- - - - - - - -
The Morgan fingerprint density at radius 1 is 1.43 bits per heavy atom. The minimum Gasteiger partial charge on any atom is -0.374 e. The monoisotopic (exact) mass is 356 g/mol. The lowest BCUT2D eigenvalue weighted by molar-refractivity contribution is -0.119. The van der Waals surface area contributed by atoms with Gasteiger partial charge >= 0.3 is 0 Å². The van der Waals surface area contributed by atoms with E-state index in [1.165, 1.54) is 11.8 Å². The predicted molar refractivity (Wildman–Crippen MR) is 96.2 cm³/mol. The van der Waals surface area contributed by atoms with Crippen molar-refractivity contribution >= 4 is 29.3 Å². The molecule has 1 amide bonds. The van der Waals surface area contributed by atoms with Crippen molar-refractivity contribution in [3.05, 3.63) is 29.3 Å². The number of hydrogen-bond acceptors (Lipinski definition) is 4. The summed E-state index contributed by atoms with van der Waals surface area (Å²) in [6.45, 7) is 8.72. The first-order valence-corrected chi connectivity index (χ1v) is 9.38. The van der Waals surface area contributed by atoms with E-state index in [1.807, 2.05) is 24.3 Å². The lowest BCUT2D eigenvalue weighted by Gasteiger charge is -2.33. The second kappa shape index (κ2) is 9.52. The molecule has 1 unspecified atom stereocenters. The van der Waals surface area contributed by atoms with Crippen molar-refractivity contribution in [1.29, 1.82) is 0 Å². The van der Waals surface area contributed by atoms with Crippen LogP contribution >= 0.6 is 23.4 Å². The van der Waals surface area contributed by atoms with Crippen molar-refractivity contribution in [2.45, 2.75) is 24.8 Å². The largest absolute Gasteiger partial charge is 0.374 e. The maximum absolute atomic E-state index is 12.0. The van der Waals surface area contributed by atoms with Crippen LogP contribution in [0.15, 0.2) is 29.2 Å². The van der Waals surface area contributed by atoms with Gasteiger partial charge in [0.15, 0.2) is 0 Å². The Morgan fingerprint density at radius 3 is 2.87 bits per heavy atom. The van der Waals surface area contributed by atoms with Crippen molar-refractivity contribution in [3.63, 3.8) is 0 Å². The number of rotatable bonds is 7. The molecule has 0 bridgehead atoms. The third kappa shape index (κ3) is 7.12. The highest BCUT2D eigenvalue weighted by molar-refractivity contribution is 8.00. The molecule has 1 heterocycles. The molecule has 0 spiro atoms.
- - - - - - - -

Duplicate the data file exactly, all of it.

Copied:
The Morgan fingerprint density at radius 1 is 1.43 bits per heavy atom. The minimum Gasteiger partial charge on any atom is -0.374 e. The monoisotopic (exact) mass is 356 g/mol. The lowest BCUT2D eigenvalue weighted by molar-refractivity contribution is -0.119. The van der Waals surface area contributed by atoms with Gasteiger partial charge >= 0.3 is 0 Å². The van der Waals surface area contributed by atoms with E-state index in [1.165, 1.54) is 11.8 Å². The predicted molar refractivity (Wildman–Crippen MR) is 96.2 cm³/mol. The van der Waals surface area contributed by atoms with Crippen molar-refractivity contribution >= 4 is 29.3 Å². The molecule has 1 amide bonds. The van der Waals surface area contributed by atoms with Crippen molar-refractivity contribution in [3.05, 3.63) is 29.3 Å². The number of hydrogen-bond acceptors (Lipinski definition) is 4. The summed E-state index contributed by atoms with van der Waals surface area (Å²) in [6.45, 7) is 8.72. The first-order valence-corrected chi connectivity index (χ1v) is 9.38. The van der Waals surface area contributed by atoms with E-state index in [1.807, 2.05) is 24.3 Å². The lowest BCUT2D eigenvalue weighted by Gasteiger charge is -2.33. The second kappa shape index (κ2) is 9.52. The molecule has 1 unspecified atom stereocenters. The van der Waals surface area contributed by atoms with Crippen molar-refractivity contribution in [1.29, 1.82) is 0 Å². The van der Waals surface area contributed by atoms with Crippen LogP contribution >= 0.6 is 23.4 Å². The van der Waals surface area contributed by atoms with Crippen molar-refractivity contribution in [2.45, 2.75) is 24.8 Å². The largest absolute Gasteiger partial charge is 0.374 e. The maximum absolute atomic E-state index is 12.0. The van der Waals surface area contributed by atoms with Crippen LogP contribution in [0.15, 0.2) is 29.2 Å². The van der Waals surface area contributed by atoms with Gasteiger partial charge in [0.15, 0.2) is 0 Å². The Morgan fingerprint density at radius 3 is 2.87 bits per heavy atom. The van der Waals surface area contributed by atoms with Crippen molar-refractivity contribution in [3.63, 3.8) is 0 Å². The number of rotatable bonds is 7. The molecule has 0 bridgehead atoms. The third kappa shape index (κ3) is 7.12. The highest BCUT2D eigenvalue weighted by molar-refractivity contribution is 8.00. The molecule has 1 heterocycles. The molecule has 0 spiro atoms.